As part of Uniserve’s commitment to our core values of respect, integrity, service, and excellence, we are providing a place for parents/guardians and teens to get information about cyberbullying. As an internet service provider, we have a responsibility to assist parents/guardians and teens in dealing with cyberbullying by defining the issue, providing statistics on the prevalence of it, and providing resources where individuals can learn more about possible warning signs of cyberbullying taking place. Below are resources from government agencies, government funded programs, and other organizations that focus on the welfare of children and teens impacted by cyberbullying.
What is cyberbullying?
Kids call it hating, drama, gossip or trolling. Whatever name it goes by, cyberbullying is serious. It can be emotionally damaging and even lead to tragic consequences. It’s happening enough that, as a country, we need to do more about it.
Simply put, cyberbullying is when a child or teen becomes a target of actions by others – using computers, cellphones or other devices – that are intended to embarrass, humiliate, torment, threaten or harass. It can start as early as age eight or nine, but the majority of cyberbullying takes place in the teenage years, up to age 17.
Most often, it’s sustained and repeated over a period of time. But whether it’s sharing one humiliating photo or 1,000 harmful text messages, it can damage a young person’s feelings, self-esteem, reputation and mental health.
Unlike face-to-face bullying, cyberbullying can be relentless. It can reach a victim anywhere at anytime: alone in their bedroom, walking home from school, or even on a family vacation.
Because it can spread quickly, to a wide audience, you might be surprised to learn that most teens today have been involved in some way or other, either as a target, as a bully, as a silent observer, or as someone who participates on the sidelines and becomes part of the problem without realizing what they’re doing.
Who is impacted?
Internet victimization among 15- to 29- year olds was more prevalent in younger age groups. For instance, among those aged 15 to 20, about one in five experienced cyberstalking, cyberbullying or both, compared with 15% of those aged 27 to 29.
Another group more at risk of experiencing cyberbullying/cyberstalking was the young homosexual and bisexual population. More than one-third were cyberbullied or cyberstalked, compared with 15% of the heterosexual population.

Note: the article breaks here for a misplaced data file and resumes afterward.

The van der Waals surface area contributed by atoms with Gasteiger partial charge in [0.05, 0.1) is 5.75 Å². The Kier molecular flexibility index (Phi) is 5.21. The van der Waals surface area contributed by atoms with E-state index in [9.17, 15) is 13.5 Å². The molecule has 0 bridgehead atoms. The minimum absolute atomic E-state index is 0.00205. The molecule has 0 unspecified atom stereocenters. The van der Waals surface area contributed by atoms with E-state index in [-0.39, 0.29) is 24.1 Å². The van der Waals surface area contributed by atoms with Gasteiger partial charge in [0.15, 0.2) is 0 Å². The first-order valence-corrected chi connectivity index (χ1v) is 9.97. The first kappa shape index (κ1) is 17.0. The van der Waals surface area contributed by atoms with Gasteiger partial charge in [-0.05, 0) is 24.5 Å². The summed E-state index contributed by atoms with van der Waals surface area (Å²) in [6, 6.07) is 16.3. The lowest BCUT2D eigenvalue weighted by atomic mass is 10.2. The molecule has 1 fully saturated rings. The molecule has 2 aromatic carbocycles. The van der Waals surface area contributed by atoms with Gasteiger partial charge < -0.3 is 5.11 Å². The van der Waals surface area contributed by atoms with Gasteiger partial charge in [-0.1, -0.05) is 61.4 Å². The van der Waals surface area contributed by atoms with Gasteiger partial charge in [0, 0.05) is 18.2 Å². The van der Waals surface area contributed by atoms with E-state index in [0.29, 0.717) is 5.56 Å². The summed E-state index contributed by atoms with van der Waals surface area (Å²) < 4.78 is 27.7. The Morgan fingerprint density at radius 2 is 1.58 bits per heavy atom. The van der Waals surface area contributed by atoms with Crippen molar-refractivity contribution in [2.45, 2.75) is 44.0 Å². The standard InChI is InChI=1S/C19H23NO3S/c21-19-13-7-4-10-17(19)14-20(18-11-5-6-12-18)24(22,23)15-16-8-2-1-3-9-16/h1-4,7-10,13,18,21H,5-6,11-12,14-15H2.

Past experiences of assault during childhood, witnessing parental violence, and discrimination were among the most significant factors associated with an experience of cyberbullying or cyberstalking.
For example, among young Canadians who experienced a physical or sexual assault before the age of 15, 31% reported having been cyberbullied or cyberstalked, compared with 13% for those who did not experience assault.
Also, young Canadians who reported a recent experience of discrimination were more likely to report that they had experienced either cyberbullying or cyberstalking (37%), compared with those who had not been a victim of discrimination in the past five years (12%).
What can I do to help my child?
What can I do if I am being cyberbullied?
What can I do if I know someone is being cyberbullied?
Am I cyberbullying others?
Where can I go for help?
Kids Help Phone is Canada’s only national 24-hour, bilingual and anonymous phone counselling, web counselling and referral service for children and youth.
The service is completely anonymous and confidential – they don’t trace calls, they don’t have call display. You don’t even have to tell them your name if you don’t want to. Find out more at https://kidshelpphone.ca/.
NeedHelpNow.ca helps teens stop the spread of sexual pictures or videos and provides support along the way. If you or someone you know has been negatively impacted by a self/peer exploitation incident, we are here to help offer guidance on the steps you can take to get through it. Learn more at https://needhelpnow.ca/app/en/
Almost 1 in 10 Canadian online teens – 8 per cent – say they have been victims of online bullying on social networking sites.
14 per cent say they have seen mean or inappropriate comments about themselves on social networks.
90 per cent of Canadians would support a law that would make it illegal to use any electronic means to coerce, intimidate, harass or cause other substantial emotional distress.
Facts From: www.getcybersafe.gc.ca